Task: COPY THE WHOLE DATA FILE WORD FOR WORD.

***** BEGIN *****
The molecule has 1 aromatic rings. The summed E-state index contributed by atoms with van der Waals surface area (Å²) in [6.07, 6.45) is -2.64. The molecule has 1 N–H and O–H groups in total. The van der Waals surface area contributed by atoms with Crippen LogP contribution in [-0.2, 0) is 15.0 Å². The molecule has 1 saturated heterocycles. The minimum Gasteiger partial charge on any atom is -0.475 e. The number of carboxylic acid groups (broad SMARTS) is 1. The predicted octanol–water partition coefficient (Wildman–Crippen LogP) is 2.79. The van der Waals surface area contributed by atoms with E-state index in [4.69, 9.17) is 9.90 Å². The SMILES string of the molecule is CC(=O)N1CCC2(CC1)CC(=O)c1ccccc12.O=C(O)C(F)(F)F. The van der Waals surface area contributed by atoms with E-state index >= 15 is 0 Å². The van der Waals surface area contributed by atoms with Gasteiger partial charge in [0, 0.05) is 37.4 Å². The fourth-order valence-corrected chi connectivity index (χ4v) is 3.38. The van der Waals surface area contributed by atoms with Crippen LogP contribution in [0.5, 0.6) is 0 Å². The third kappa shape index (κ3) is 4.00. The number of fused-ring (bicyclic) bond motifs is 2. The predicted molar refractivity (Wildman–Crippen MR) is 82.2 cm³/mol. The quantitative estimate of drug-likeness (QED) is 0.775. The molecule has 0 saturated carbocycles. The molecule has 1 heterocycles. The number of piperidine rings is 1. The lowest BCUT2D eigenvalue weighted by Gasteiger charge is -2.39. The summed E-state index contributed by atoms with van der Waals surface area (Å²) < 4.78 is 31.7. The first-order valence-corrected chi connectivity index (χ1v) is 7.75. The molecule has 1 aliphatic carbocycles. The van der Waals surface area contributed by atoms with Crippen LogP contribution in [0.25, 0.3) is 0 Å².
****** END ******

The molecule has 1 aromatic rings. The summed E-state index contributed by atoms with van der Waals surface area (Å²) in [6.07, 6.45) is -2.64. The molecule has 1 N–H and O–H groups in total. The van der Waals surface area contributed by atoms with Crippen LogP contribution in [-0.2, 0) is 15.0 Å². The molecule has 1 saturated heterocycles. The minimum Gasteiger partial charge on any atom is -0.475 e. The number of carboxylic acid groups (broad SMARTS) is 1. The predicted octanol–water partition coefficient (Wildman–Crippen LogP) is 2.79. The van der Waals surface area contributed by atoms with E-state index in [4.69, 9.17) is 9.90 Å². The SMILES string of the molecule is CC(=O)N1CCC2(CC1)CC(=O)c1ccccc12.O=C(O)C(F)(F)F. The van der Waals surface area contributed by atoms with E-state index >= 15 is 0 Å². The van der Waals surface area contributed by atoms with Gasteiger partial charge in [0, 0.05) is 37.4 Å². The fourth-order valence-corrected chi connectivity index (χ4v) is 3.38. The van der Waals surface area contributed by atoms with Crippen LogP contribution in [0.5, 0.6) is 0 Å². The third kappa shape index (κ3) is 4.00. The number of fused-ring (bicyclic) bond motifs is 2. The predicted molar refractivity (Wildman–Crippen MR) is 82.2 cm³/mol. The quantitative estimate of drug-likeness (QED) is 0.775. The molecule has 0 saturated carbocycles. The molecule has 1 heterocycles. The number of piperidine rings is 1. The lowest BCUT2D eigenvalue weighted by Gasteiger charge is -2.39. The summed E-state index contributed by atoms with van der Waals surface area (Å²) < 4.78 is 31.7. The first-order valence-corrected chi connectivity index (χ1v) is 7.75. The molecule has 1 aliphatic carbocycles. The van der Waals surface area contributed by atoms with Crippen LogP contribution in [0.25, 0.3) is 0 Å².